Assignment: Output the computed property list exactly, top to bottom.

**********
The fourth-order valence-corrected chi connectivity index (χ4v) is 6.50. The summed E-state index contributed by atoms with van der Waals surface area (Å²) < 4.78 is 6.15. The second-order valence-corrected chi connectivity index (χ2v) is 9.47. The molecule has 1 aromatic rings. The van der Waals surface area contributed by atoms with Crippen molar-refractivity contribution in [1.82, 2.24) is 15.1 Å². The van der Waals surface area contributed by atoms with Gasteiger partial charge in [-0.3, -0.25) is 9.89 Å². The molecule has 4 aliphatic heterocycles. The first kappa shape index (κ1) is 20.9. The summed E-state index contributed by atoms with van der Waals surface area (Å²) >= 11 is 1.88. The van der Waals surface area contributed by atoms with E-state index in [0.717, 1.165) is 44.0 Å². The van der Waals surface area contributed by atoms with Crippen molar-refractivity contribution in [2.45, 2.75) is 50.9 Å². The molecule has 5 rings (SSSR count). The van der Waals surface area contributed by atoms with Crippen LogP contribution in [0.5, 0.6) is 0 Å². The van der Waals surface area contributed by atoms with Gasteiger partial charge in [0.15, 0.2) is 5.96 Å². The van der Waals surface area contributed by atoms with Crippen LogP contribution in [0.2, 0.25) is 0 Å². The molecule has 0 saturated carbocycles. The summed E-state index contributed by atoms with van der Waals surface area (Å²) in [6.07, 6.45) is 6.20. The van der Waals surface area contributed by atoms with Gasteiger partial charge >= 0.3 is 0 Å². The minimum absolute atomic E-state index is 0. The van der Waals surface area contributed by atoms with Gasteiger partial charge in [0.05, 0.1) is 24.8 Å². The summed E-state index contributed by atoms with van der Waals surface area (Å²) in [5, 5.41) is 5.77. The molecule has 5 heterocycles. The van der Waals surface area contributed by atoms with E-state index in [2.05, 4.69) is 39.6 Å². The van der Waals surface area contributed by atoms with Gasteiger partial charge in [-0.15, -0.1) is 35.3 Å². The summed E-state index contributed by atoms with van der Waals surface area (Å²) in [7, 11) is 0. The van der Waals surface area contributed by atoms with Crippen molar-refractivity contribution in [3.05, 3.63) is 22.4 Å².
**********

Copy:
The fourth-order valence-corrected chi connectivity index (χ4v) is 6.50. The summed E-state index contributed by atoms with van der Waals surface area (Å²) < 4.78 is 6.15. The second-order valence-corrected chi connectivity index (χ2v) is 9.47. The molecule has 1 aromatic rings. The van der Waals surface area contributed by atoms with Crippen molar-refractivity contribution in [1.82, 2.24) is 15.1 Å². The van der Waals surface area contributed by atoms with Gasteiger partial charge in [-0.3, -0.25) is 9.89 Å². The molecule has 4 aliphatic heterocycles. The first kappa shape index (κ1) is 20.9. The summed E-state index contributed by atoms with van der Waals surface area (Å²) >= 11 is 1.88. The van der Waals surface area contributed by atoms with E-state index in [0.717, 1.165) is 44.0 Å². The van der Waals surface area contributed by atoms with Crippen molar-refractivity contribution in [2.45, 2.75) is 50.9 Å². The molecule has 5 rings (SSSR count). The van der Waals surface area contributed by atoms with Crippen LogP contribution in [0.5, 0.6) is 0 Å². The van der Waals surface area contributed by atoms with Gasteiger partial charge in [0.15, 0.2) is 5.96 Å². The van der Waals surface area contributed by atoms with Crippen LogP contribution in [0.2, 0.25) is 0 Å². The molecule has 0 saturated carbocycles. The summed E-state index contributed by atoms with van der Waals surface area (Å²) in [6.07, 6.45) is 6.20. The van der Waals surface area contributed by atoms with Gasteiger partial charge >= 0.3 is 0 Å². The minimum absolute atomic E-state index is 0. The van der Waals surface area contributed by atoms with Gasteiger partial charge in [0.05, 0.1) is 24.8 Å². The summed E-state index contributed by atoms with van der Waals surface area (Å²) in [5, 5.41) is 5.77. The molecule has 5 heterocycles. The van der Waals surface area contributed by atoms with E-state index in [2.05, 4.69) is 39.6 Å². The van der Waals surface area contributed by atoms with Gasteiger partial charge in [-0.15, -0.1) is 35.3 Å². The summed E-state index contributed by atoms with van der Waals surface area (Å²) in [7, 11) is 0. The van der Waals surface area contributed by atoms with Crippen molar-refractivity contribution in [3.05, 3.63) is 22.4 Å².